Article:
My research is in public finance and economic history. I am especially interested in the evaluation of infrastructure projects, regional economic development, public good provision, and fiscal federalism issues. My dissertation studies the impact of U.S. highway constructions in the Interwar years.
Interwar Highways and the Demise of the General Store(Job Market Paper) PDF
Abstract In the 1920s, the U.S. federal government strongly encouraged state highway construction with its Federal-Aid Highway program, as a result of which state highway spending increased dramatically. The same decade saw a 36 percent decline in general stores. The paper offers evidence that these two developments were related: that a one standard deviation greater highway spending reduced the number of general stores by 9 to 22 percent. General stores in rural communities and more sparsely populated counties exhibited the greater sensitivity to highway spending. My results speak to the decline of rural trade center during the early twentieth century and suggest that changes in transportation infrastructure literally and figuratively altered the landscape of the American economy.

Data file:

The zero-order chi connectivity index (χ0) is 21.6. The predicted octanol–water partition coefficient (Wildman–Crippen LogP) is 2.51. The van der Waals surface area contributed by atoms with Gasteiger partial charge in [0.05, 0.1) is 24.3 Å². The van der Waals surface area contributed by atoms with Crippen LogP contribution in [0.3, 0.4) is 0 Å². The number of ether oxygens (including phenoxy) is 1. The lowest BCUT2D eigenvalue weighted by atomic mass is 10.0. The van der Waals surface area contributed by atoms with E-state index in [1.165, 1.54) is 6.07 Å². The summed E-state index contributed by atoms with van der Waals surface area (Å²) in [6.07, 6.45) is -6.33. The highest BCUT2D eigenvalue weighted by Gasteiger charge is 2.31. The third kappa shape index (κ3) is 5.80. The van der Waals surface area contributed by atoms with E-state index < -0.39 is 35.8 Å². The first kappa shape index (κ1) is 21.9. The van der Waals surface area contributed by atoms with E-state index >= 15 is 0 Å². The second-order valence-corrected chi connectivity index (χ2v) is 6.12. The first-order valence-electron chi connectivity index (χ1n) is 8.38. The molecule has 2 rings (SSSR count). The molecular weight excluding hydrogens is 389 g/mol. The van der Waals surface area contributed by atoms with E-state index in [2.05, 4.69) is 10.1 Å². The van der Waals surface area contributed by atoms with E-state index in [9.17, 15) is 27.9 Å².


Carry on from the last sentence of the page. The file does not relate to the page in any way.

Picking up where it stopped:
JEL Code: N72, H43, H54, R4
Are PILOTs Property Taxes For Nonprofits? with James R. Hines Jr. and Jill R. Horwitz, NBER Working Papers 21088, resubmitted to The Journal of Urban Economics. PDF
Abstract Nonprofit charitable organizations are exempt from most taxes, including local property taxes, but U.S. cities and towns increasingly request that nonprofits make payments in lieu of taxes (known as PILOTs). Strictly speaking, PILOTs are voluntary, though nonprofits may feel pressure to make them, particularly in high-tax communities. Evidence from Massachusetts indicates that PILOT rates, measured as ratios of PILOTs to the value of local tax-exempt property, are higher in towns with higher property tax rates: a one percent higher property tax rate is associated with a 0.2 percent higher PILOT rate. PILOTs appear to discourage nonprofit activity: a one percent higher PILOT rate is associated with 0.8 percent reduced real property ownership by local nonprofits, 0.2 percent reduced total assets, and 0.2 percent lower revenues of local nonprofits. These patterns are consistent with voluntary PILOTs acting in a manner similar to low-rate, compulsory real estate taxes.
WORK IN PROGRESS
When A Social Planner Meets A Leviathan: Optimal Taxation Under Hybrid Government
The Effect of Interwar and Interstate Highways on Local Economy: 1920 to 2000